Cleaning Validation and Analytical methods used for detection of residue

Cleaning Validation and Analytical methods

The specificity and the sensitivity of the method used for detection of contaminants after cleaning process are of great importance.
If the residues of previous product or the cleaning process is not detected in the analysis, which doesn’t mean that it is completely absent, it may be a case where the sensitivity of the analytical method and the limits may not be able to trace them in present concentration in the sample. The poor sampling method may be a cause of the absence of residue after cleaning as well. Therefore it is advisable that the analytical method must be challenged with different combination of sampling methods which are particularly used to demonstrate that the contaminant residue can be removed from an equipment surface at the level of 50% and 90% etc .Cleaning process evaluation and production in process quality control tests.
In process quality assurance tests can be used as tools to evaluate the efficacy of cleaning process, some of the indirect test like conductivity of last wash water can be used to predict and monitor the cleaning process. There must be a correlation between the in process test used to monitor effectiveness of cleaning, and during validation these tests should document that the the equipment not cleaned completely fail the in process tests employed. good manufacturing practices

Test for Total Organic Carbon (TOC) (TC ) for evaluation of efficacy of cleaning process:

Yes ! We can set this one of the test for evaluating cleaning effectiveness . in US FDA’S publication of the inspection guide on cleaning validation in 1993, a number of studies have been published to demonstrate the adequacy of TOC in measuring contaminant residues.

Total Organic Carbon (TOC) (TC ) will be an acceptable method for monitoring residues routinely and for cleaning validation. To make this test TOC to be functionally suitable, we should first establish with suitable study that a substantial amount of the contaminating material(s) is of organic origin which contains carbon that can be oxidized by conditions applied in TOC test. This is an important exercise because some organic compounds cannot be reliably detected using TOC.

Test for TOC may be used to for direct surface sample testing as well as indirect (rinse water) sample testing. In both cases. As TOC does not identify or distinguish between different compounds containing oxidizable carbon, any detected carbon is to be therefore attributed to the target compound(s) for comparing with the established limit. Thus, a pharmaceutical manufacturing firm should limit ‘background’ carbon (i.e., carbon from sources other than the contaminant being removed) as much as possible. If TOC samples are required to be stored for long periods of time before analysis, a pharmaceutical manufacturing firm should verify the impact of sample storage time on accuracy and limit of quantization.

What are the References for above discussion:

21 CFR 211.67: Equipment cleaning and maintenance.
21 CFR 211.160(b): General requirements (Laboratory Controls)
USP 643 Total Organic Carbon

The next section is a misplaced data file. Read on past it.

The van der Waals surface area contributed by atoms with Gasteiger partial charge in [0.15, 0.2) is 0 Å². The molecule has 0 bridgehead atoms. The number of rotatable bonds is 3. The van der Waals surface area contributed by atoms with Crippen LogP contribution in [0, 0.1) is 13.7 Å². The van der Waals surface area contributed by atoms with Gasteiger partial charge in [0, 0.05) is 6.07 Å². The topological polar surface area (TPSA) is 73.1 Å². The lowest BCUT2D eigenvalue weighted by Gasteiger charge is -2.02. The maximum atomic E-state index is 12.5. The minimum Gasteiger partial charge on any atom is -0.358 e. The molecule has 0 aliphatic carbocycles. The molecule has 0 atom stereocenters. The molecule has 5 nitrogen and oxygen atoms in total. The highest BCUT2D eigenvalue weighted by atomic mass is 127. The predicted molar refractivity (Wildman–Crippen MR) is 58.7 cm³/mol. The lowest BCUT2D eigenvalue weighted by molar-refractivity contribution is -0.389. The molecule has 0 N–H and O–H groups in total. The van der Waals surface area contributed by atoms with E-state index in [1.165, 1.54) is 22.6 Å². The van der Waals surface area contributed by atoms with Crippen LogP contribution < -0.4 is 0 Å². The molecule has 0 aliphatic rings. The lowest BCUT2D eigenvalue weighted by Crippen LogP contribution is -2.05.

Guide to Inspections of Cleaning Validation, 1993



Laboratory Validation / Analytical Method Validation. Laboratory Validation is a process that is employed to ensure that laboratory test data and results are consistent, accurate and precise. The validation process for test methods, as well as the instrumentation that is used to perform the analysis, have IQ, OQ and PQ protocols. There are eleven main principles to the PQ laboratory test validation protocol. These points are to be applied to each and every laboratory test that is critical to the pharmaceutical manufacturing process as well as the stability program and any process validation. Not all of the eleven principles may apply to each type of testing that is performed, however, a thorough review must be done in order to ensure a complete protocol has been written. VCI’s experience with a broad range of analytical methods can make your laboratory validation project run flawlessly.
The eleven PQ principles are listed below:

  • Specificity
  • Linearity
  • Accuracy
  • Precision
  • Robustness
  • Range
  • Detection Limit (LOD)
  • Quantitation Limit (LOQ)
  • Ruggedness
  • Selectivity
  • System Suitability

Cleaning Validation. This validation is used to show proof that the cleaning system consistently performs as expected and provides scientific data that consistently meets pre-determined specifications for the residuals.

The cleaning validation process must be written into protocols and standard operating procedures which are detailed and specific for the different pieces of equipment and instrumentation used by the facility for each type of drug product produced. Other protocols and SOP’s are also required based on the type of product manufactured or process used (such as a batch or bulk process or shared versus dedicated equipment).

A final report on the cleaning validation system will attest that the studies and data prove that the process is in control and cleans as expected. This report will also detail when and why revalidation needs to take place. Call on VCI to help you clean up your cleaning validation backlog.

Hazard Analysis and Critical Control Points (HACCP). The HACCP process is a prevention-based food safety system. These HACCP programs are to be designed to prevent the occurrence of potential food safety problems. The system appears to be simple at first glance, however, it requires a methodical, systematic approach. A pre-requisite to a well-developed and implemented HACCP system must be a solid current Good Manufacturing Practices (cGMP) program as well as strongly committed management.


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